BEIRUT: Artists and designers who have desperately taken to social media to advertise themselves or shell out for pricey shop rents in Beirut’s bohemian areas now have an alternative to market and sell their goods: new Internet startup MySouk.com. “There’s a lot of talent in Lebanon, but so many artists are missing the platform to showcase and ultimately sell their products,” creator Ghassan Mabsout told The Daily Star.
“At MySouk, we give that opportunity to the seller, who doesn’t have his or her pro?t margins shattered with a hefty commission fee like many other sites. With us, there’s a simple rental fee for the seller, who can sell their product directly to the buyer.”
After quitting his regular job in March 2012, Mabsout went to the American University of Beirut library to meet with his old friend Theo Ohanessian. Still a student, Ohanessian and AUB alumnus Mabsout put their heads together, and MySouk was born one year later.
From clothes to jewelry, paintings to furniture, MySouk allows a wide array of artists to use the site to sell their work.
Mabsout and Ohanessian are currently focused on attracting local designers and artists, and targeting local buyers. After that, they plan to expand to the Gulf. MySouk already has a main local competitor, Lebelik.com, as well as some regional competitors such as Mooda.com and Ananas.com.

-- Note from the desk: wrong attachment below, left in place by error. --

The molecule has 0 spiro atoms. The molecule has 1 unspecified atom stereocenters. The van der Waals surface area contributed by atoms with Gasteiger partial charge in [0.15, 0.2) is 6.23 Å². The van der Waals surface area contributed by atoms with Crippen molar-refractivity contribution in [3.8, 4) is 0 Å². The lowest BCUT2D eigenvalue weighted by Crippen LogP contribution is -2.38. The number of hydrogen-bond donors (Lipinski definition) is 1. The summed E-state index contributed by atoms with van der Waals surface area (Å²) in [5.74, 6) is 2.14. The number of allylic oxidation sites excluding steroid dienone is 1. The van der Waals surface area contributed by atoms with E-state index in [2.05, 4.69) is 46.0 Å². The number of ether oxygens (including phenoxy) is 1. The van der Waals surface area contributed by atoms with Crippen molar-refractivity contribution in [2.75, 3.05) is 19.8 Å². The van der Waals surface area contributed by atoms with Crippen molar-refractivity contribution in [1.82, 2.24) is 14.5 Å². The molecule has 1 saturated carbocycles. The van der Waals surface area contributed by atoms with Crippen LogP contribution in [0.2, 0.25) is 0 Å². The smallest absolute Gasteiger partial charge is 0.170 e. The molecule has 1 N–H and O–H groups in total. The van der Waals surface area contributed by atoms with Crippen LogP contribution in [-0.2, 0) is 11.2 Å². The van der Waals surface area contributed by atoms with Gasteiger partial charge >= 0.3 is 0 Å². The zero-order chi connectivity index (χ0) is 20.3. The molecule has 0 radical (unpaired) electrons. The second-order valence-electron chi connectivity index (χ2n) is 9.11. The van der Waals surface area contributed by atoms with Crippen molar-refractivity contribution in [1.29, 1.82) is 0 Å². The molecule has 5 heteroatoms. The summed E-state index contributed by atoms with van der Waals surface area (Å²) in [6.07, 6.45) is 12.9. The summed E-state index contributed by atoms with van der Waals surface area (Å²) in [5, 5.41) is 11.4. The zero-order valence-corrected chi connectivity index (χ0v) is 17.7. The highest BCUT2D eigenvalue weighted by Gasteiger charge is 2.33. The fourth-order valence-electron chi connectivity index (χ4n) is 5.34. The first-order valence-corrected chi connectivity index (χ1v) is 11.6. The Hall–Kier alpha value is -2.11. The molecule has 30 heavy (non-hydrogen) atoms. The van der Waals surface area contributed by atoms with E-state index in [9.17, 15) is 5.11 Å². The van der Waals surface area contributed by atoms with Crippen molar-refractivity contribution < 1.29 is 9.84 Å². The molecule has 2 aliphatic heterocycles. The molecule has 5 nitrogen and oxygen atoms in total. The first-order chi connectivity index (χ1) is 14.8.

But MySouk is approaching the online boutique model from a different angle than other websites. Rather than charging a formidable commission fee, MySouk charges a rental fee for space on the site, which allows sellers to create a profile and instantly begin marketing their brand.
“We allow the designers to expose themselves individually, each have their own pro?le, with their own story to tell, like how they got there, for example. Each pro?le also has a picture, a cover picture like on Facebook, and sometimes can have videos,” Ohanessian said.
“We have other minor perks such as free shipping, free returns before seven days, and whenever we have a sale we deliver the products within two workings days,” he added.
A site designated for artists needs to be visually appealing, something interior architect Mira Mabsout, Ghassan’s sister, is in charge of.
“The site’s design is meant to hit the spotlight on the artists’ products rather than its layout, it’s just like when you’re wearing a simple white tank top, and pulling off a huge vintage necklace,” she said.
Lebanese clothing designer Rabih Kayrouz said he agrees.
“Online shopping is becoming so important because it’s a perfect platform for upcoming designers – it has a commercial aspect, and it is a perfect communication tool,” Kayrouz told The Daily Star.
“I would have definitely chosen MySouk,” he added.
The past week was MySouk’s first, and orders are already coming in, with people from Lebanon to Saudi Arabia having made purchases.
“It was amazing,” Mabsout explained. “Just over a year ago I quit my 9-to-5, met up with Theo, and we began brainstorming.
“Now it’s a reality. We really hope to change the face of e-commerce in Lebanon, someone has to take the initiative and get things rolling.”